Loose mutts a pet hate
New complaints about wandering and aggressive dogs
IN February alone, the North Burnett Regional Council received 23 complaints regarding wandering, menacing or unregistered dogs, as well as wandering cats.
Chief executive officer Mark Pitt said the onus of responsibility fell on the animal owners.
“A lot of the times it’s not the dogs themselves that are the problem, but partially how they are looked after and kept in their yards,” Mr Pitt said.
“A lot of the wandering dog issues would be well-contained if people ensured their dogs stayed on their property.”
Mr Pitt said the council had procedures in place for animal control, however complaints were still a regular occurrence from residents concerned an aggressive or wandering animal could present a threat to the community.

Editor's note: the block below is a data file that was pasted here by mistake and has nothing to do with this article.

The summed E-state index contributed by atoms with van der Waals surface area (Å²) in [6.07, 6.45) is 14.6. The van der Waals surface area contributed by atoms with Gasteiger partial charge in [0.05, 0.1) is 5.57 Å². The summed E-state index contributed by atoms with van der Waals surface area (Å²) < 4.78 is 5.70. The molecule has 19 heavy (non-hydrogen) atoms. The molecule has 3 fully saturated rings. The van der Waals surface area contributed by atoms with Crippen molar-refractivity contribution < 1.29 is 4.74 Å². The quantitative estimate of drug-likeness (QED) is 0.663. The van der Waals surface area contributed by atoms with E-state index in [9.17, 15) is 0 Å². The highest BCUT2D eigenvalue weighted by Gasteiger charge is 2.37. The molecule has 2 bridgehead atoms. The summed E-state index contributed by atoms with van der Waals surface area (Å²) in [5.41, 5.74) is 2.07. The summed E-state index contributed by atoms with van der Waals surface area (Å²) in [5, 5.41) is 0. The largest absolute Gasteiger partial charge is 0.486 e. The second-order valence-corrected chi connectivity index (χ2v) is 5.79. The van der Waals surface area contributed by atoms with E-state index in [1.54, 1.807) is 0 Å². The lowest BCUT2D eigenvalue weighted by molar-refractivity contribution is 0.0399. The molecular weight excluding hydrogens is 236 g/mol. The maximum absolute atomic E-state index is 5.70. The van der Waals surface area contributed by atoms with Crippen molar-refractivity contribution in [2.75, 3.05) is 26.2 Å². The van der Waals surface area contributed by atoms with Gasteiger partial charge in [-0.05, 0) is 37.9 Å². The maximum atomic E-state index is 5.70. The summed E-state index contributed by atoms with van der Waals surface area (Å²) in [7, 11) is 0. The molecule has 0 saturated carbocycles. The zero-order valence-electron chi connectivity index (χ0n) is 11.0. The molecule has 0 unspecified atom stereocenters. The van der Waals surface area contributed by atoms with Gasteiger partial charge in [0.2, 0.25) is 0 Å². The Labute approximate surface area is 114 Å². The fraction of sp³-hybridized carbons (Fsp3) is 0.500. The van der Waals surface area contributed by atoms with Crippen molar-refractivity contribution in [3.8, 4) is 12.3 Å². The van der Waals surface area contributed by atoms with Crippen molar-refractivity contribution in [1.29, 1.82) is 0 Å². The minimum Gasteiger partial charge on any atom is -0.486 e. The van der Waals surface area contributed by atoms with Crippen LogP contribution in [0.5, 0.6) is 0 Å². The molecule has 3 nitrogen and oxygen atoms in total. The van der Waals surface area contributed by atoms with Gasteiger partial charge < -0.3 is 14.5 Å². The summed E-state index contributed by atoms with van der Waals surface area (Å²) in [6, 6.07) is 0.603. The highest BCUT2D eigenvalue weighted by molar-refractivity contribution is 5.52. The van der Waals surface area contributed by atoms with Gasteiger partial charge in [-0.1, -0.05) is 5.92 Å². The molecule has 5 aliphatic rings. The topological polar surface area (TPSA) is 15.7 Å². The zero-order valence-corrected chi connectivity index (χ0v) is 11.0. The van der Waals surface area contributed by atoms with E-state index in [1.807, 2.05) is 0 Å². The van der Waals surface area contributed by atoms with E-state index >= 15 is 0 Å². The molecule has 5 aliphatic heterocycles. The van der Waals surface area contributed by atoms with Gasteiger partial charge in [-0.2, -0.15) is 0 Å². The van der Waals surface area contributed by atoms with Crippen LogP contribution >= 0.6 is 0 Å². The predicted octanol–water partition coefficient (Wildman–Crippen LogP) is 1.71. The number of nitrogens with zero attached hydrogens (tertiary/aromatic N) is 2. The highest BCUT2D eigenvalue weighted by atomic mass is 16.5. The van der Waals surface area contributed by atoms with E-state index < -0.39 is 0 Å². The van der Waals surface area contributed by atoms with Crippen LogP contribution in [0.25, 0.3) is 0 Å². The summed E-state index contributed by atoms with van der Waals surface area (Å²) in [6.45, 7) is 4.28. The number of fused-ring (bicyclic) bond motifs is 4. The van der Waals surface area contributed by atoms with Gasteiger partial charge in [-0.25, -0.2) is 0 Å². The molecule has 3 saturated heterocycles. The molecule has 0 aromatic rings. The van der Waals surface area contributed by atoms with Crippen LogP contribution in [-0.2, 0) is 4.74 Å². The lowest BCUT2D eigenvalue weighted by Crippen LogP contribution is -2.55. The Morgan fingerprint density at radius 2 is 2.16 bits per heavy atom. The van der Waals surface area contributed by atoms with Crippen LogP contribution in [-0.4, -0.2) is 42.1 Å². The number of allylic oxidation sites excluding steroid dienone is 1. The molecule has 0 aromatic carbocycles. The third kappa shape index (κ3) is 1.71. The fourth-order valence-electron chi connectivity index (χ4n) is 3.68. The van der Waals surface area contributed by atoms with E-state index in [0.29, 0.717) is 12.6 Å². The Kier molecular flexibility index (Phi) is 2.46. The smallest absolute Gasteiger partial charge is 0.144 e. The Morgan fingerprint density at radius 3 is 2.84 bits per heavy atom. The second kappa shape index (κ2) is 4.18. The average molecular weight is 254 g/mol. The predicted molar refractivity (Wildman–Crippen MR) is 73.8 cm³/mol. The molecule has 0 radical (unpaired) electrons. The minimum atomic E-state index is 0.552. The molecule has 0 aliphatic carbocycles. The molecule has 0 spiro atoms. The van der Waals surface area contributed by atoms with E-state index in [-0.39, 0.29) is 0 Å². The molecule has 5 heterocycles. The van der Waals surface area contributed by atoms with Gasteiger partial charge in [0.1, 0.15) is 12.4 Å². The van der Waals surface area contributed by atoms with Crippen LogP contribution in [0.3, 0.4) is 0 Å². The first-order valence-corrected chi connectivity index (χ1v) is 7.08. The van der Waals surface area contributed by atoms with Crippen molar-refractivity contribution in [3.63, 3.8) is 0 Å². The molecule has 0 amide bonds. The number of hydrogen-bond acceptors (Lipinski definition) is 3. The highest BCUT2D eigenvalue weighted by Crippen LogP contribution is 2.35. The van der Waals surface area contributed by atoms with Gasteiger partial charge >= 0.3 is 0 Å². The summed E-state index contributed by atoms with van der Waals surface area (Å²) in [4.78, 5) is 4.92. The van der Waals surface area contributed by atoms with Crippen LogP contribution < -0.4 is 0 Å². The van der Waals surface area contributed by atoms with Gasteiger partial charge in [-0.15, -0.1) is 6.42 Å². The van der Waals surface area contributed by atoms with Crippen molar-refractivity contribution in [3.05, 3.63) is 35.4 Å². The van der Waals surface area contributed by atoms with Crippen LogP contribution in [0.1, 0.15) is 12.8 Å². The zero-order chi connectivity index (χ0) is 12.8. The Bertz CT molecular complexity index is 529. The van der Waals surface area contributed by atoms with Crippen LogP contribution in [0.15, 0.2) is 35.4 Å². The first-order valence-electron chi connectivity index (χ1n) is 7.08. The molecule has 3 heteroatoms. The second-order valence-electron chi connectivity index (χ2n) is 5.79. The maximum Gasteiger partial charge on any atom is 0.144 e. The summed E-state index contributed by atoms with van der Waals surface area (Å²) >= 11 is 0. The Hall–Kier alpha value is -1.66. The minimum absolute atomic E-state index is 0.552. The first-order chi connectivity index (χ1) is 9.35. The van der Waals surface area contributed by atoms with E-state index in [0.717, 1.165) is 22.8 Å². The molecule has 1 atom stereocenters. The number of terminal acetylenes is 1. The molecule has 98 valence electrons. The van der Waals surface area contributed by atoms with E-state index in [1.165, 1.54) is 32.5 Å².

These procedures include the power to transfer the animal’s ownership to the council, to deal with the animal as needed depending on the circumstance, and to recover costs from the animal’s owner.
Mr Pitt said it wasn’t necessarily hunting dogs that presented the problem.
“To be fair, it’s not the hunting dogs because quite often they are well-secured when they come into town,” Mr Pitt said.
“Lots of dogs that become aggressive are hungry, so it ties into areas such as having them fixed, especially if you have no plans on breeding.
“We end up with a lot of unwanted puppies around the area and when they get away, they become feral.”
Mr Pitt said the problem needed to be tackled at the root cause by encouraging the community to desex their pets
“If we can nip it in the bud, we won’t have so many puppies being born,” Mr Pitt said.